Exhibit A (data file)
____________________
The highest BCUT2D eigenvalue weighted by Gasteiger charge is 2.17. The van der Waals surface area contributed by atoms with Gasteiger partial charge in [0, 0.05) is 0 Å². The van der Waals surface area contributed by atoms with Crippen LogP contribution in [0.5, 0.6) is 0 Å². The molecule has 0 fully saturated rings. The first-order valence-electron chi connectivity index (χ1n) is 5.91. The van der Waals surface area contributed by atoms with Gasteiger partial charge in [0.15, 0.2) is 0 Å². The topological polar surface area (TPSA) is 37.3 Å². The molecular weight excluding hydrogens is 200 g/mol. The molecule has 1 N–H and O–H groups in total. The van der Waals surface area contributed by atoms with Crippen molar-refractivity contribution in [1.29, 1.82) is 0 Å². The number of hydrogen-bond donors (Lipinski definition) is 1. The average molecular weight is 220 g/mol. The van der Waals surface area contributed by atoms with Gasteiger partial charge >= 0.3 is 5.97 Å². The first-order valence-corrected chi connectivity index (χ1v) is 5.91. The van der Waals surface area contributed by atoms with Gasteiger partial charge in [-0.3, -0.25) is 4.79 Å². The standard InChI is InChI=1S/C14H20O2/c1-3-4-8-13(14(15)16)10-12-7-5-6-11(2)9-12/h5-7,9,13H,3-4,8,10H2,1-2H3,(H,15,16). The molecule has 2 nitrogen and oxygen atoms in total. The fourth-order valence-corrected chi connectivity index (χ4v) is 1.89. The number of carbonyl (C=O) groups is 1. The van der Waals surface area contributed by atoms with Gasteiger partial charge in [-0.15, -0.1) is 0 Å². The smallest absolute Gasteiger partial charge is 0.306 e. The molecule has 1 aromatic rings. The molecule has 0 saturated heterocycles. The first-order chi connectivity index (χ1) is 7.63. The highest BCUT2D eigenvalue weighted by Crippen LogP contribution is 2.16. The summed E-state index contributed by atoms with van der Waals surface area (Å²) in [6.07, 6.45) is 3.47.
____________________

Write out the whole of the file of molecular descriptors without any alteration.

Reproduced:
The highest BCUT2D eigenvalue weighted by Gasteiger charge is 2.17. The van der Waals surface area contributed by atoms with Gasteiger partial charge in [0, 0.05) is 0 Å². The van der Waals surface area contributed by atoms with Crippen LogP contribution in [0.5, 0.6) is 0 Å². The molecule has 0 fully saturated rings. The first-order valence-electron chi connectivity index (χ1n) is 5.91. The van der Waals surface area contributed by atoms with Gasteiger partial charge in [0.15, 0.2) is 0 Å². The topological polar surface area (TPSA) is 37.3 Å². The molecular weight excluding hydrogens is 200 g/mol. The molecule has 1 N–H and O–H groups in total. The van der Waals surface area contributed by atoms with Crippen molar-refractivity contribution in [1.29, 1.82) is 0 Å². The number of hydrogen-bond donors (Lipinski definition) is 1. The average molecular weight is 220 g/mol. The van der Waals surface area contributed by atoms with Gasteiger partial charge >= 0.3 is 5.97 Å². The first-order valence-corrected chi connectivity index (χ1v) is 5.91. The van der Waals surface area contributed by atoms with Gasteiger partial charge in [-0.3, -0.25) is 4.79 Å². The standard InChI is InChI=1S/C14H20O2/c1-3-4-8-13(14(15)16)10-12-7-5-6-11(2)9-12/h5-7,9,13H,3-4,8,10H2,1-2H3,(H,15,16). The molecule has 2 nitrogen and oxygen atoms in total. The fourth-order valence-corrected chi connectivity index (χ4v) is 1.89. The number of carbonyl (C=O) groups is 1. The van der Waals surface area contributed by atoms with Gasteiger partial charge in [-0.15, -0.1) is 0 Å². The smallest absolute Gasteiger partial charge is 0.306 e. The molecule has 1 aromatic rings. The molecule has 0 saturated heterocycles. The first-order chi connectivity index (χ1) is 7.63. The highest BCUT2D eigenvalue weighted by Crippen LogP contribution is 2.16. The summed E-state index contributed by atoms with van der Waals surface area (Å²) in [6.07, 6.45) is 3.47.